Chris Conley, vocalist, guitarist, and chief songwriter for emo stalwarts Saves the Day, has never quite left the couch iconically depicted on the cover of his band's 1999 indie breakthrough, Through Being Cool.
That isn't to say Conley hasn't gleaned a little life experience in the decade-plus (!) since that album was released by, of all labels, tough-guy hardcore imprint Equal Vision. From a pop-punk band among a sea of West Coast straight-edge youth crew to the flagship band of the early 2000s emo bubble led by Vagrant Records to the band's current niche demographic of die-hard fans, Chris Conley has seen all shades of the DIY-indie-mainstream spectrum.
And no matter the audience, his project has always been an "on the couch" rumination on the adolescent ennui that leads to young adult depression and blossoms into the existential panic inherent to human existence.
In the buildup to Saves the Day's performance tonight at Revolution, County Grind spoke with Conley via telephone to get some insight into the psychological profile of one of punk-and-indie's most emotionally confessional songwriters.
County Grind: You guys have long graduated from the microcosm punk scene that spawned you. How do you reflect on the Equal Vision/West Coast hardcore community that you came out of?
Well, it was all hardcore bands [laughs]. We were always the odd band out. We were one of the bands that helped Equal Vision expand into a farther-reaching operation, and they did the same for us. We appreciate that about each other.
Did Saves the Day start out as a hardcore band? What bands or performers influence your sound the most?
Dag Nasty, Jawbreaker, Sunny Day Real Estate, Smashing Pumpkins. I never got into Youth Crew. We sounded so much like Lifetime. I would go to their shows, hang out, and talk to them. I emulated them all the time. The other band I was emulating was Gorilla Biscuits. If you listen to Start Today, you hear so much [of Saves the Day] in that.
Tell us about your recently concluded trilogy of concept albums.
I was wrestling with anger and cynicism in a big way. I was angry at humanity. But I was also a new father. It was a conflict. I have this beautiful angel in my life, yet I was furious at how people treated one another, politics and economics. I was not living in the world in a peaceful way, and I recognized it was important for me to learn how. I didn't want to set a bad example for my daughter. I don't want to raise another angry person.
Sound the Alarm is the anger. Under the Boards is the transition, knowing you have to make a change. Daybreak is the change.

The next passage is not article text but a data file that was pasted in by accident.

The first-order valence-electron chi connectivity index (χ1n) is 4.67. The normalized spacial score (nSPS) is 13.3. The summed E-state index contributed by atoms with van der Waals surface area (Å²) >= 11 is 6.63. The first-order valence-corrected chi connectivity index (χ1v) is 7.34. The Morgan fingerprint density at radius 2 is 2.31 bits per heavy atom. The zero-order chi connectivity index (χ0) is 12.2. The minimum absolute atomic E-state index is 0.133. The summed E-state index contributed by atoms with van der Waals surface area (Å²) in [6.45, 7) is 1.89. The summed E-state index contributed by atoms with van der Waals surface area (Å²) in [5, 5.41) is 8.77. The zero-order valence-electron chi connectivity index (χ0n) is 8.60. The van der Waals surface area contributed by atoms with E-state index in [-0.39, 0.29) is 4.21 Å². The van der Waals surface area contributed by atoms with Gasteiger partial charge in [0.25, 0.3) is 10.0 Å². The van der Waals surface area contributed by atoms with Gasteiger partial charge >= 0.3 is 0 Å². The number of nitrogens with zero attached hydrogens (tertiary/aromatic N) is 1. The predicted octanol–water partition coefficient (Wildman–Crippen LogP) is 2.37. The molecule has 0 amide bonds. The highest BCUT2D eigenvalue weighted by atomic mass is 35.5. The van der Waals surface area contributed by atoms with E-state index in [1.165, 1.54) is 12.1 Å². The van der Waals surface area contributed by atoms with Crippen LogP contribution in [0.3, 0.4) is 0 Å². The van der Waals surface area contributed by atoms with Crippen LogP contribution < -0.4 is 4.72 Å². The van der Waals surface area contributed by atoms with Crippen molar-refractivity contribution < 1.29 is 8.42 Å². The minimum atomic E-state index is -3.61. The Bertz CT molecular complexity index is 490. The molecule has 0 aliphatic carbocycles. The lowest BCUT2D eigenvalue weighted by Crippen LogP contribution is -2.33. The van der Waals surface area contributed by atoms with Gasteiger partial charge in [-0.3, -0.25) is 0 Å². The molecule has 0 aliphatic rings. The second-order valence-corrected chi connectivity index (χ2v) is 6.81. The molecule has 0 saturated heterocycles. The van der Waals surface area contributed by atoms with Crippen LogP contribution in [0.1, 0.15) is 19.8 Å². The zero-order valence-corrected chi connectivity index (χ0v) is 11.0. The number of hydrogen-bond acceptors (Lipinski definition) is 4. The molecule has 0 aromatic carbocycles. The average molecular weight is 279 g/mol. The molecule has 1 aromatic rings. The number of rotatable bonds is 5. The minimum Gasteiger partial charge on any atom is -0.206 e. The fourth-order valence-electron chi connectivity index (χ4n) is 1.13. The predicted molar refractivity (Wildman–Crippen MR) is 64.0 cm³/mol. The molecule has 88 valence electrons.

Is everything from your perspective? Or do the songs have no perspective at all?
There are different voices. I use someone else's voice a lot on Daybreak. If you read the lyrics, you'll see there a lot of quotations. Those were actual conversations, entirely someone else talking to me.
So is there a narrative throughout the records?
The arc is my own personal fall and redemption.
So are the lyrics like excerpts from your private journal?
It's not a diary. I don't live a strange, overdramatic life. The lyrics become melodramatic because that's how I vent, instead of breaking a window. Sometimes if I have strange feelings of an overwhelming nature, the words come out like that.
Would you say Saves the Day embraces melodrama?
It's my way of coping. When I look back at the old albums, I'm really proud that it's so honest. People that know me think that it's pretty bizarre, because I'm pretty shy. I don't talk that much, but I put it in the music. It was brave to say it at the time. I was getting things off my chest. When I sing those songs now, they feel like survival songs. "I got through this time."
What was it like being front and center of the early 2000s emo explosion?
For a while, bands were focused on success. There were all these bands selling records and making money. A lot of bands were convinced that they were going to be platinum; some bands thought [emo] would be the next "alternative music" and then got angry and disappointed when they didn't do well.
Now, we're back to ground zero. We hung out with Taking Back Sunday a couple of weeks ago, and we were talking about playing music for dedicated fans. We're lucky to have survived that whole period. To still be around is a gift.
How has Saves the Day's audience changed over time?
We definitely have people growing with us. People at the shows that are our age and have kids, that liked us when they were in high school, have grown up listening to all the new material, but their younger brother or sister loves Through Being Cool. Then we see the next generation, and they like the music I was writing at their age. Each album was so honest at the time that somebody else at that age might really connect.
Saves the Day. With Bayside. 6 p.m. Tuesday, November 8, at Revolution, 200 W. Broward Blvd., Fort Lauderdale. Click here.
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